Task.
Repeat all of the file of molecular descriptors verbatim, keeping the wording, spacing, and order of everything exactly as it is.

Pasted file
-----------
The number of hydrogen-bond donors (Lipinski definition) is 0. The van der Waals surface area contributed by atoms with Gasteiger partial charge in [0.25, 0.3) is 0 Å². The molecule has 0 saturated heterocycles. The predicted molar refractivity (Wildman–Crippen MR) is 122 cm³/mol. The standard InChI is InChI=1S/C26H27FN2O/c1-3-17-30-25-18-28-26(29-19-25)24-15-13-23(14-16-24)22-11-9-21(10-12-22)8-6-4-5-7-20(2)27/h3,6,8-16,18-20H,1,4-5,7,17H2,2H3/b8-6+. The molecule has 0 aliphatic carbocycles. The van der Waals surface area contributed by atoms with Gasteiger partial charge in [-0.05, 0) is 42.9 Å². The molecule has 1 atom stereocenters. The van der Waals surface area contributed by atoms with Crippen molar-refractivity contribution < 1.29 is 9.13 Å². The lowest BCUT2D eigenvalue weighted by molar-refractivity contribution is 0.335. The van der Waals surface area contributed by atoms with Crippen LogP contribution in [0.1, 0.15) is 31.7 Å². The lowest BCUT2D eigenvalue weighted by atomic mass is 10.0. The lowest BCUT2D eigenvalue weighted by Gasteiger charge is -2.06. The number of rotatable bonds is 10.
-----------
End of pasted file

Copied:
The number of hydrogen-bond donors (Lipinski definition) is 0. The van der Waals surface area contributed by atoms with Gasteiger partial charge in [0.25, 0.3) is 0 Å². The molecule has 0 saturated heterocycles. The predicted molar refractivity (Wildman–Crippen MR) is 122 cm³/mol. The standard InChI is InChI=1S/C26H27FN2O/c1-3-17-30-25-18-28-26(29-19-25)24-15-13-23(14-16-24)22-11-9-21(10-12-22)8-6-4-5-7-20(2)27/h3,6,8-16,18-20H,1,4-5,7,17H2,2H3/b8-6+. The molecule has 0 aliphatic carbocycles. The van der Waals surface area contributed by atoms with Gasteiger partial charge in [-0.05, 0) is 42.9 Å². The molecule has 1 atom stereocenters. The van der Waals surface area contributed by atoms with Crippen molar-refractivity contribution < 1.29 is 9.13 Å². The lowest BCUT2D eigenvalue weighted by molar-refractivity contribution is 0.335. The van der Waals surface area contributed by atoms with Crippen LogP contribution in [0.1, 0.15) is 31.7 Å². The lowest BCUT2D eigenvalue weighted by atomic mass is 10.0. The lowest BCUT2D eigenvalue weighted by Gasteiger charge is -2.06. The number of rotatable bonds is 10.